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48,000 UC academic workers go on strike, including at UC San Diego

Unionized academic workers picket at UC San Diego in La Jolla after walking off the job Nov. 14.
Unionized academic workers picket at UC San Diego in La Jolla after walking off the job Nov. 14 as part of a systemwide strike against the University of California.
(Giovanni Bernal Ramirez)

The strike is calling for better pay and benefits for teaching assistants, postdoctoral scholars, graduate student researchers, tutors and fellows.

About 48,000 unionized academic workers across the University of California’s 10 campuses — including UC San Diego in La Jolla — walked off the job Nov. 14, calling for better pay and benefits.

The workers perform the majority of teaching and research at the state’s premier higher education system.

The systemwide strike includes teaching assistants, postdoctoral scholars, graduate student researchers, tutors and fellows, as well as workers at the Lawrence Berkeley National Lab, and caused multiple disruptions to scheduled classes just weeks before final exams.

The strike marks the largest work stoppage of the year so far, and union leaders say it will be the biggest at any academic institution in history.

Workers began joining the picket lines at 8 a.m., demonstrating with signs, T-shirts and chants at multiple locations across the campuses.

The 48,000 workers, represented by four UAW bargaining units, have demanded base salaries of $54,000, a wage increase that would more than double their average current pay of about $24,000 annually.

UC has offered a salary scale increase of 7 percent in the first year and 3 percent in each subsequent year, but workers have said that’s not sufficient.

In addition to pay increases, workers are seeking child care subsidies, enhanced health care benefits for dependents, public transit passes, lower tuition costs for international scholars and better accessibility for workers with disabilities.

A large crowd of striking academic workers picket at UC San Diego on Nov. 14.
(Giovanni Bernal Ramirez)

UC San Diego is heavily dependent on graduate students to teach classes and conduct research. The school is among the world’s 10 largest research universities.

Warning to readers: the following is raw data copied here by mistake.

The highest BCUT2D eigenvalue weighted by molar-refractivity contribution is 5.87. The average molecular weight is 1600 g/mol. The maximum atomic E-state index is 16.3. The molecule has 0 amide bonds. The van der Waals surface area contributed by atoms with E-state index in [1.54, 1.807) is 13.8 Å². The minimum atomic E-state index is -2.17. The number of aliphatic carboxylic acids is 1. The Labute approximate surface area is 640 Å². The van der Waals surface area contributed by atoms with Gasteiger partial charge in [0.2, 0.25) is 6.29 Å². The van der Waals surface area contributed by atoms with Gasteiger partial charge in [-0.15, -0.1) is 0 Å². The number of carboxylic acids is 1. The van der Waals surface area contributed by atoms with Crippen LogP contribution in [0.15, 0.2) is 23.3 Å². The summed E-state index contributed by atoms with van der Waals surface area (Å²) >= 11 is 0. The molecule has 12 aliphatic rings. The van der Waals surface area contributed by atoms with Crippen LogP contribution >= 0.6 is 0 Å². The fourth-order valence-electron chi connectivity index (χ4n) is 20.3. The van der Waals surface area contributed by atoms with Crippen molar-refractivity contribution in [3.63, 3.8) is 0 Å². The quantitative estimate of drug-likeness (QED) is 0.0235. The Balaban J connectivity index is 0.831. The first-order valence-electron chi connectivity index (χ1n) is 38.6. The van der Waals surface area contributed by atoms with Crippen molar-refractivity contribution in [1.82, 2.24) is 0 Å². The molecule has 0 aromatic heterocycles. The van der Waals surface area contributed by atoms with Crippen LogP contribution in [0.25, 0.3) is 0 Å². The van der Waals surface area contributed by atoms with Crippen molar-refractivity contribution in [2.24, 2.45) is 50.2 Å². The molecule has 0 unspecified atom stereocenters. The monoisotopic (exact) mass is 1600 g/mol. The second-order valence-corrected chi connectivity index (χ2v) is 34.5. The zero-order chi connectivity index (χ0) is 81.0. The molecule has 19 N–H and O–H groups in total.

About 1,000 students peacefully rallied outside UCSD’s Geisel Library shortly before 1 p.m., shouting “Shut it down, shut it down.”

“We have turned away a lot of people,” said Kathryne Metcalf, a student protest leader. “But we’re not physically stopping people from going into class.”

Jocelyn Brossia, editor of the UCSD Guardian newspaper, said classes were being canceled across campus due to the strike.

Sky Yang, president of Associated Students, said some professors were putting their classes online so students didn’t have to cross picket lines.

The university said no major disruptions had been reported through noon.

Rafael Jaime, president of UAW Local 2865, which represents 19,000 of the 48,000 workers, was out early Nov. 14 at UCSD with fellow striking union members and said the energy was high.

“We’re going to be out here as long as it takes,” Jaime said. He said the union continues to negotiate “around the clock,” and, while some progress has been made on stronger protections against workplace bullying and abuse, he said the two sides remain “still far apart on many of the issues that will make UC a more equitable university.”

UC said differences should be worked out at the bargaining table, not on the picket lines. “UC remains committed to continuing its good-faith efforts to reach agreements with UAW as quickly as possible,” the university said in a statement.

A group of 33 state lawmakers sent a letter in support of the graduate student workers urging UC President Michael Drake to bargain in good faith.

“The UC is one of the top public university systems and research institutions in the world, in no small part because of its ability to attract the most talented scholars from a wide array of backgrounds,” the letter reads. “But the UC system cannot live up to its mission and reputation if its own employees do not feel respected.”

Last November, the university system narrowly avoided a strike planned by about 6,500 lecturers after reaching a last-minute agreement that improved their job security and included raises.

Los Angeles Times staff writer Teresa Watanabe and San Diego Union-Tribune staff writer Gary Robbins contributed to this report.